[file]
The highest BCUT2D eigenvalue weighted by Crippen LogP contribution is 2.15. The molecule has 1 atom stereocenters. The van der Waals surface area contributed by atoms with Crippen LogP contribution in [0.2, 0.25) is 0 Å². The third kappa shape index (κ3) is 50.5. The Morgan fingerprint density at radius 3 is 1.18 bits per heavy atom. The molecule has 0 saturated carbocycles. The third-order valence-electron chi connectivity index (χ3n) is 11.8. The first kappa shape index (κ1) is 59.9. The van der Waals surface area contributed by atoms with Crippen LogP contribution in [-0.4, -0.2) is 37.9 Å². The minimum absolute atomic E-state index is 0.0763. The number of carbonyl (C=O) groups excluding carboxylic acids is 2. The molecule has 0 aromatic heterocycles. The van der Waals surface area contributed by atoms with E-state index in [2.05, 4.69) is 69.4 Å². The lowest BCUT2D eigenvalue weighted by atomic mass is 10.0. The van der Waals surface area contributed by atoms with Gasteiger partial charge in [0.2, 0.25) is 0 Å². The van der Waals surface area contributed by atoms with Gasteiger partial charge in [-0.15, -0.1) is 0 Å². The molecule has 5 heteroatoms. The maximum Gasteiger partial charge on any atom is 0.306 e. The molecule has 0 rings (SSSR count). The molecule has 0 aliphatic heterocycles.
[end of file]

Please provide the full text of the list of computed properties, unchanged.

The highest BCUT2D eigenvalue weighted by Crippen LogP contribution is 2.15. The molecule has 1 atom stereocenters. The van der Waals surface area contributed by atoms with Crippen LogP contribution in [0.2, 0.25) is 0 Å². The third kappa shape index (κ3) is 50.5. The Morgan fingerprint density at radius 3 is 1.18 bits per heavy atom. The molecule has 0 saturated carbocycles. The third-order valence-electron chi connectivity index (χ3n) is 11.8. The first kappa shape index (κ1) is 59.9. The van der Waals surface area contributed by atoms with Crippen LogP contribution in [-0.4, -0.2) is 37.9 Å². The minimum absolute atomic E-state index is 0.0763. The number of carbonyl (C=O) groups excluding carboxylic acids is 2. The molecule has 0 aromatic heterocycles. The van der Waals surface area contributed by atoms with E-state index in [2.05, 4.69) is 69.4 Å². The lowest BCUT2D eigenvalue weighted by atomic mass is 10.0. The van der Waals surface area contributed by atoms with Gasteiger partial charge in [0.2, 0.25) is 0 Å². The van der Waals surface area contributed by atoms with Gasteiger partial charge in [-0.15, -0.1) is 0 Å². The molecule has 5 heteroatoms. The maximum Gasteiger partial charge on any atom is 0.306 e. The molecule has 0 rings (SSSR count). The molecule has 0 aliphatic heterocycles.